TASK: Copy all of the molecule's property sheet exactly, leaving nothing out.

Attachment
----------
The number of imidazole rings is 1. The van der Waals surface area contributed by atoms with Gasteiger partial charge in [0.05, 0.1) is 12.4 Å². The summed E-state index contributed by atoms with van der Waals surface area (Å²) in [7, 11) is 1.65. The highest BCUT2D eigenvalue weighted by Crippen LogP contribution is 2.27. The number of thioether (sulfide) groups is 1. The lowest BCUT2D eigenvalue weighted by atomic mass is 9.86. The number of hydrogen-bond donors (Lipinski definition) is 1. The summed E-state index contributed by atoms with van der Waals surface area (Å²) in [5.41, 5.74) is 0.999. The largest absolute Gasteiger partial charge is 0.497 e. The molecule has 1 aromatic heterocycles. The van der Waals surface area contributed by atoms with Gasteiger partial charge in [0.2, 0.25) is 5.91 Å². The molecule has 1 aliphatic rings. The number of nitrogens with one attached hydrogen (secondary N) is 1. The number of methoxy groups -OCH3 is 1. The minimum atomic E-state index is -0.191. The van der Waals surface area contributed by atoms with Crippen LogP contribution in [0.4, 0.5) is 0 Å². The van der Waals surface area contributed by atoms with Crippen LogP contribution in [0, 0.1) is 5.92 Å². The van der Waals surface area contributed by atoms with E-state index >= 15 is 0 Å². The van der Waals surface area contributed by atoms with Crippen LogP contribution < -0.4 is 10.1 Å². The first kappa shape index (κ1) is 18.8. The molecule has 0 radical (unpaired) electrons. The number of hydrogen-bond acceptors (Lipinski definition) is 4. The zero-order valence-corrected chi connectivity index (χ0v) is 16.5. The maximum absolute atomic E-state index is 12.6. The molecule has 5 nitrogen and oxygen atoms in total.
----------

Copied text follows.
The number of imidazole rings is 1. The van der Waals surface area contributed by atoms with Gasteiger partial charge in [0.05, 0.1) is 12.4 Å². The summed E-state index contributed by atoms with van der Waals surface area (Å²) in [7, 11) is 1.65. The highest BCUT2D eigenvalue weighted by Crippen LogP contribution is 2.27. The number of thioether (sulfide) groups is 1. The lowest BCUT2D eigenvalue weighted by atomic mass is 9.86. The number of hydrogen-bond donors (Lipinski definition) is 1. The summed E-state index contributed by atoms with van der Waals surface area (Å²) in [5.41, 5.74) is 0.999. The largest absolute Gasteiger partial charge is 0.497 e. The molecule has 1 aromatic heterocycles. The van der Waals surface area contributed by atoms with Gasteiger partial charge in [0.2, 0.25) is 5.91 Å². The molecule has 1 aliphatic rings. The number of nitrogens with one attached hydrogen (secondary N) is 1. The number of methoxy groups -OCH3 is 1. The minimum atomic E-state index is -0.191. The van der Waals surface area contributed by atoms with Crippen LogP contribution in [0.4, 0.5) is 0 Å². The van der Waals surface area contributed by atoms with Crippen LogP contribution in [0, 0.1) is 5.92 Å². The van der Waals surface area contributed by atoms with E-state index >= 15 is 0 Å². The van der Waals surface area contributed by atoms with Crippen LogP contribution < -0.4 is 10.1 Å². The first kappa shape index (κ1) is 18.8. The molecule has 0 radical (unpaired) electrons. The number of hydrogen-bond acceptors (Lipinski definition) is 4. The zero-order valence-corrected chi connectivity index (χ0v) is 16.5. The maximum absolute atomic E-state index is 12.6. The molecule has 5 nitrogen and oxygen atoms in total.